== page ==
I’m 70 % through the Pro-Course of Python 3 and I’d like to start an intensive course, when I’m done.
Does it make sense to enroll the “Programming with Python”-Intensive to get more expierience with python or is it nearly the same (freeform projects, …)?
From what I’ve heard from friends who have taken an intensive course, It’s a completely different experience then regular lessons. They also said it was pretty time consuming, so if you’re up for it by all means do it!
Also try taking the Python 2 course too if you haven’t already done it.
Python 2 is very old. Python currently is on 3.7.1 so Python 2 isn’t really nessasary. But do try to do an Intensive if you can @ralep!
Thanks! I guess, I’ll give it a try then
Just to let you know:
I enrolled in the course, but besides the capstone project and the certificate, it IS the same.
I got nearly everything checked in the intense course, before it even started.
Oh jeez. Well I guess congrats? sorry for the false info
No problem. I just cancelled the enrollment
Haha, this is hilarious. I’ve been talking to management on why they don’t offer certificates for the normal courses. Guess it’s because they want that paper.
Hey @ralep, thanks for bringing your questions here, and I’m sorry you had to go through the process of purchasing and cancelling. Not so fun.
I think this is a good learning experience for the team, though. Would a certificate at the end of the Intensive been really helpful to you, you think? We’re compiling all this feedback now.
I want to use the knowledge of the courses for my own business, so it’s not nescessary for me to get a certificate, but of course I see the advantages of an intensive course (like working together instead of alone).
That’s what I’m missing at the Python Intensive Course. I thought the intensive course would go a bit deeper additionally to the basic.
Thank you very much for replying here. You and the codecademy team are doing an awesome job here.
I’m looking forward for an intensive course regarding another programming language.
Python can be fast, but think of it this way: you can have 90% of your code base written in Python and the rest 10% written in C or C++, then wrapped around with Cython. This will be wayyyyyy faster than writing 100% of your code in C or C++, and from an industrial perspective, this is much much better than anything that other languages can make.
Python is slow as balls, but it’s still extremely versatile and if you can’t make an application fast enough or meet your requirements given enough time without having to change your entire code base, then you have failed as a programmer. Python isn’t the best tool for everything, but that’s not the point of the programmer.
In data structures and algorithms, you don’t find something that fixes all problems, you find one that fixes your problem. It’s just that more often than not, it’s Python that fix your problem time and time again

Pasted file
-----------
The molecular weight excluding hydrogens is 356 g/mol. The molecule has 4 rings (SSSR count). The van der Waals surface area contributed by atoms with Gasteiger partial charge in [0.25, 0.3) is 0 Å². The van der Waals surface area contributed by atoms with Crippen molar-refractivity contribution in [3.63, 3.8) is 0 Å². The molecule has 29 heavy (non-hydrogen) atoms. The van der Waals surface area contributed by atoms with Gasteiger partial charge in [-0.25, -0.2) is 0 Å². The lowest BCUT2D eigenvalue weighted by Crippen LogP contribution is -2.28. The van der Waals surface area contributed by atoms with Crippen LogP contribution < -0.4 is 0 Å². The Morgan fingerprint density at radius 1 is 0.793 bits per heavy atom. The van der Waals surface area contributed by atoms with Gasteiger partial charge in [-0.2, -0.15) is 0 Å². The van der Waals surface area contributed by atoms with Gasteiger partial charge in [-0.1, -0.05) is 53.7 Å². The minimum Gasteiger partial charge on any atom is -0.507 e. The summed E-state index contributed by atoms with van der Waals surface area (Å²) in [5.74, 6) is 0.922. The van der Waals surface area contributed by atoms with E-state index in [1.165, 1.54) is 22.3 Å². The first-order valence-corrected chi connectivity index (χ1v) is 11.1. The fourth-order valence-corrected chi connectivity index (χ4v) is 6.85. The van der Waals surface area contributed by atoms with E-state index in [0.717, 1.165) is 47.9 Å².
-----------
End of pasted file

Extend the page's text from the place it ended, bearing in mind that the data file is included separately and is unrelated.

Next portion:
I hope, you didn’t get me wrong. I like Python very much and I’ll stick to it (with the pro course), but I want to learn other languages as well besides Python.
To answer your question quite simply… Yes, an Intensive certificate is definitely helpful. More authentic to use on a platform like LinkedIn than a badge. Employers believe in both skill and certified employees. And badges aren’t all too respected. So certificates will help a lot as a strong support to the project portfolio. With both combined, you have no idea how confident us students would be in the job market.
@codesurrfer btw you are just a little bit late
Its actually kinda annoying cause I wanted to take one of those
Hey @stevencopeland, I hear you. You were not alone in that! The team is really hoping, though, that with Skill Paths being oriented around a specific skill like an Intensive, but in a format that is more at-your-own-pace, you’ll still be able to get the education you want and expect.
To hopefully make it a little clearer: whereas Career Paths teach you in-depth foundational knowledge to help you jumpstart your career in web development, computer science, or data science, Skill Paths teach practical, specific skills that you can start using at your job immediately (e.g. data analysis with Python).
Does that help at all?
huh. That sounds really cool! I’m probably going to try out pro once the school year ends, so I’m really looking forward to trying these new paths out. If I’m correct, you get them with pro right?
That is correct! And I’m looking forward to hearing what you think of them.
I’ll be sure to tell you anything that I feel could be improved!
Well @alyssavigil, Skill Paths sound cool. And I’m going to start one next week. Although, I must say, you guys should have kept the name ‘Pro Intensive’, even if you changed the way it was offered. It was Soo so marketable. Had a friend who took one, and his employers agreed he was the one who built his portfolio just cuz the name reflected how much sacrifice he had put in. It drove me to want one. So, I love the idea of Skill Paths, it’s a better way to do Pro Intensives, definitely, but it should have kept the name. It made codeacademy sound more legitimate as an institution. I take paid courses on Udacity. And when I saw Pro Intensives, I thought it was a better looking certificate to have behind me in the job market. I hope you guys consider keeping the name I guess. I’m a fan.
@stevencopeland I know… I’m so late, it makes me sad. Although I’m not sure how much of a difference it would have made. I think they were set in their mind to go with the name change.